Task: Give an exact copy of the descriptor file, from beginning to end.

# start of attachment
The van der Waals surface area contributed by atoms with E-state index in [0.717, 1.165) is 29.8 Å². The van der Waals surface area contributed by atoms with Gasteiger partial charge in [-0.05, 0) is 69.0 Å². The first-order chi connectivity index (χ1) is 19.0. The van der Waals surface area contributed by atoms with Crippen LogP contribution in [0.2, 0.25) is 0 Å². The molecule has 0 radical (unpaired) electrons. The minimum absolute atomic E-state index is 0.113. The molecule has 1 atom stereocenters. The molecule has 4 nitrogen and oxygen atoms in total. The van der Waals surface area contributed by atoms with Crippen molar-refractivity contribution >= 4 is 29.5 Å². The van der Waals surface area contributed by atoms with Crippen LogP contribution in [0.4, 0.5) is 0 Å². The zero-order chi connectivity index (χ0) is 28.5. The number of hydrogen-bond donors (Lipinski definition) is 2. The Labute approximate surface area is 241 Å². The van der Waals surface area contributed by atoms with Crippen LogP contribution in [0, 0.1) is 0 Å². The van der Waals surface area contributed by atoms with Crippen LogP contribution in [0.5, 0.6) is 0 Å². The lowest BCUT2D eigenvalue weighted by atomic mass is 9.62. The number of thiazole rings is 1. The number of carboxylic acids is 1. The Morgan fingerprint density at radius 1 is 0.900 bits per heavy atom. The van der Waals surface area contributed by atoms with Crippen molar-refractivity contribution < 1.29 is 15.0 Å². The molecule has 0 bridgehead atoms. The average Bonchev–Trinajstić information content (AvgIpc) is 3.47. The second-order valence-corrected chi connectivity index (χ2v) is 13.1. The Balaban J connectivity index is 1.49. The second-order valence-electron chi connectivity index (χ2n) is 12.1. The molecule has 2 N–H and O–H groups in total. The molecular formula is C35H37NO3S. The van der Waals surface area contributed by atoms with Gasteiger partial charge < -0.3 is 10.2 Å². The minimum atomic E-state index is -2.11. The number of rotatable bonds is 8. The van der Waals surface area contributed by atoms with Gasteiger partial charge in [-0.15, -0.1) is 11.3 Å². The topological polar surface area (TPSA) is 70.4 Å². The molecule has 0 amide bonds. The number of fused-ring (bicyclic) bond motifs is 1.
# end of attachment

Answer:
The van der Waals surface area contributed by atoms with E-state index in [0.717, 1.165) is 29.8 Å². The van der Waals surface area contributed by atoms with Gasteiger partial charge in [-0.05, 0) is 69.0 Å². The first-order chi connectivity index (χ1) is 19.0. The van der Waals surface area contributed by atoms with Crippen LogP contribution in [0.2, 0.25) is 0 Å². The molecule has 0 radical (unpaired) electrons. The minimum absolute atomic E-state index is 0.113. The molecule has 1 atom stereocenters. The molecule has 4 nitrogen and oxygen atoms in total. The van der Waals surface area contributed by atoms with Crippen molar-refractivity contribution >= 4 is 29.5 Å². The van der Waals surface area contributed by atoms with Crippen LogP contribution in [0.4, 0.5) is 0 Å². The zero-order chi connectivity index (χ0) is 28.5. The number of hydrogen-bond donors (Lipinski definition) is 2. The Labute approximate surface area is 241 Å². The van der Waals surface area contributed by atoms with Crippen LogP contribution in [0, 0.1) is 0 Å². The van der Waals surface area contributed by atoms with Crippen LogP contribution in [0.5, 0.6) is 0 Å². The lowest BCUT2D eigenvalue weighted by atomic mass is 9.62. The number of thiazole rings is 1. The number of carboxylic acids is 1. The Morgan fingerprint density at radius 1 is 0.900 bits per heavy atom. The van der Waals surface area contributed by atoms with Crippen molar-refractivity contribution < 1.29 is 15.0 Å². The molecule has 0 bridgehead atoms. The average Bonchev–Trinajstić information content (AvgIpc) is 3.47. The second-order valence-corrected chi connectivity index (χ2v) is 13.1. The Balaban J connectivity index is 1.49. The second-order valence-electron chi connectivity index (χ2n) is 12.1. The molecule has 2 N–H and O–H groups in total. The molecular formula is C35H37NO3S. The van der Waals surface area contributed by atoms with Gasteiger partial charge < -0.3 is 10.2 Å². The minimum atomic E-state index is -2.11. The number of rotatable bonds is 8. The van der Waals surface area contributed by atoms with Gasteiger partial charge in [-0.15, -0.1) is 11.3 Å². The topological polar surface area (TPSA) is 70.4 Å². The molecule has 0 amide bonds. The number of fused-ring (bicyclic) bond motifs is 1.